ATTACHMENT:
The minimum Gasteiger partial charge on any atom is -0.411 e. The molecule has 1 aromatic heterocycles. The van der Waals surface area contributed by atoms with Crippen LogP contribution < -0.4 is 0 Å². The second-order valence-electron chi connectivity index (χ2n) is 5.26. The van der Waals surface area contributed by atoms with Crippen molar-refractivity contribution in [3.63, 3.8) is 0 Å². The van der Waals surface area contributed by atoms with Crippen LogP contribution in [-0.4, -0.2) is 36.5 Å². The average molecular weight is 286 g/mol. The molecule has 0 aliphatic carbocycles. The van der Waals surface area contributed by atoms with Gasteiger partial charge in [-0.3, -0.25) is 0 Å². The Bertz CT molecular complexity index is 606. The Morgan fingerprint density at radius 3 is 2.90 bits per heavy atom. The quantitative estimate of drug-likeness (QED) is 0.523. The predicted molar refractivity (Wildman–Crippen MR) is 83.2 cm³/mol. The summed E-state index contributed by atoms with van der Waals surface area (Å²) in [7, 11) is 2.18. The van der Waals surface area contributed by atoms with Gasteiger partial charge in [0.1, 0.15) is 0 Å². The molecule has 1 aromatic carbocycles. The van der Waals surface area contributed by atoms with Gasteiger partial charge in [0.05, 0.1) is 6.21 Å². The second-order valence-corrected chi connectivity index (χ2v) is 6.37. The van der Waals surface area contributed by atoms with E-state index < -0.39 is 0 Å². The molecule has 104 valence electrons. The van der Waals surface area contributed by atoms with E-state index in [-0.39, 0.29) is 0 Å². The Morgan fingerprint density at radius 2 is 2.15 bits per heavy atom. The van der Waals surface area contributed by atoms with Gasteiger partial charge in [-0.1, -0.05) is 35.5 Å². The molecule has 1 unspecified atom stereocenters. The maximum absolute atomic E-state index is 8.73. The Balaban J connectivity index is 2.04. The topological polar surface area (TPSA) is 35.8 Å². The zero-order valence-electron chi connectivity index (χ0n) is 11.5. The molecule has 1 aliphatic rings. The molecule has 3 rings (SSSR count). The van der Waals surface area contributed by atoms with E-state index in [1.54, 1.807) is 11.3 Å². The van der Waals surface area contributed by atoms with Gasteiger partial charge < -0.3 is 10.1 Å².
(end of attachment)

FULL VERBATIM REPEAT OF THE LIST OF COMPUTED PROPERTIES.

The minimum Gasteiger partial charge on any atom is -0.411 e. The molecule has 1 aromatic heterocycles. The van der Waals surface area contributed by atoms with Crippen LogP contribution < -0.4 is 0 Å². The second-order valence-electron chi connectivity index (χ2n) is 5.26. The van der Waals surface area contributed by atoms with Crippen molar-refractivity contribution in [3.63, 3.8) is 0 Å². The van der Waals surface area contributed by atoms with Crippen LogP contribution in [-0.4, -0.2) is 36.5 Å². The average molecular weight is 286 g/mol. The molecule has 0 aliphatic carbocycles. The van der Waals surface area contributed by atoms with Gasteiger partial charge in [-0.3, -0.25) is 0 Å². The Bertz CT molecular complexity index is 606. The Morgan fingerprint density at radius 3 is 2.90 bits per heavy atom. The quantitative estimate of drug-likeness (QED) is 0.523. The predicted molar refractivity (Wildman–Crippen MR) is 83.2 cm³/mol. The summed E-state index contributed by atoms with van der Waals surface area (Å²) in [7, 11) is 2.18. The van der Waals surface area contributed by atoms with Gasteiger partial charge in [0.1, 0.15) is 0 Å². The molecule has 1 aromatic carbocycles. The van der Waals surface area contributed by atoms with Gasteiger partial charge in [0.05, 0.1) is 6.21 Å². The second-order valence-corrected chi connectivity index (χ2v) is 6.37. The van der Waals surface area contributed by atoms with E-state index < -0.39 is 0 Å². The molecule has 104 valence electrons. The van der Waals surface area contributed by atoms with E-state index in [-0.39, 0.29) is 0 Å². The Morgan fingerprint density at radius 2 is 2.15 bits per heavy atom. The van der Waals surface area contributed by atoms with Gasteiger partial charge in [-0.1, -0.05) is 35.5 Å². The molecule has 1 unspecified atom stereocenters. The maximum absolute atomic E-state index is 8.73. The Balaban J connectivity index is 2.04. The topological polar surface area (TPSA) is 35.8 Å². The zero-order valence-electron chi connectivity index (χ0n) is 11.5. The molecule has 1 aliphatic rings. The molecule has 3 rings (SSSR count). The van der Waals surface area contributed by atoms with E-state index in [1.54, 1.807) is 11.3 Å². The van der Waals surface area contributed by atoms with Gasteiger partial charge < -0.3 is 10.1 Å².